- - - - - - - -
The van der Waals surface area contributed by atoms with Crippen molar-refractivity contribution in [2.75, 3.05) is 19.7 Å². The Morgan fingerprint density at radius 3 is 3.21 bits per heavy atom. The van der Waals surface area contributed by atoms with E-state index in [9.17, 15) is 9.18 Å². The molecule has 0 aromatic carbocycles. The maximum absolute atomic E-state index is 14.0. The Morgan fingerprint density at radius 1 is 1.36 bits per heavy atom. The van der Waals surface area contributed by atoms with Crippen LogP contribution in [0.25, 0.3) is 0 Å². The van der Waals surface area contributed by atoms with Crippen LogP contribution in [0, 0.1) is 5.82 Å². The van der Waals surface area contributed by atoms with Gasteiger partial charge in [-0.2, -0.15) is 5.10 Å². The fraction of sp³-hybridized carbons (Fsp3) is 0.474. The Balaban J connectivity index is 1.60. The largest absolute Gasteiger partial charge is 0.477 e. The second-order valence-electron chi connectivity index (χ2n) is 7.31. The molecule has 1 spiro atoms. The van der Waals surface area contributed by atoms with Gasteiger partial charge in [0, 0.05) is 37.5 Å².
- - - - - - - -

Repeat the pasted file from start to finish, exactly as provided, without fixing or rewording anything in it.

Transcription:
The van der Waals surface area contributed by atoms with Crippen molar-refractivity contribution in [2.75, 3.05) is 19.7 Å². The Morgan fingerprint density at radius 3 is 3.21 bits per heavy atom. The van der Waals surface area contributed by atoms with E-state index in [9.17, 15) is 9.18 Å². The molecule has 0 aromatic carbocycles. The maximum absolute atomic E-state index is 14.0. The Morgan fingerprint density at radius 1 is 1.36 bits per heavy atom. The van der Waals surface area contributed by atoms with Crippen LogP contribution in [0.25, 0.3) is 0 Å². The van der Waals surface area contributed by atoms with Crippen LogP contribution in [0, 0.1) is 5.82 Å². The van der Waals surface area contributed by atoms with Gasteiger partial charge in [-0.2, -0.15) is 5.10 Å². The fraction of sp³-hybridized carbons (Fsp3) is 0.474. The Balaban J connectivity index is 1.60. The largest absolute Gasteiger partial charge is 0.477 e. The second-order valence-electron chi connectivity index (χ2n) is 7.31. The molecule has 1 spiro atoms. The van der Waals surface area contributed by atoms with Gasteiger partial charge in [0, 0.05) is 37.5 Å².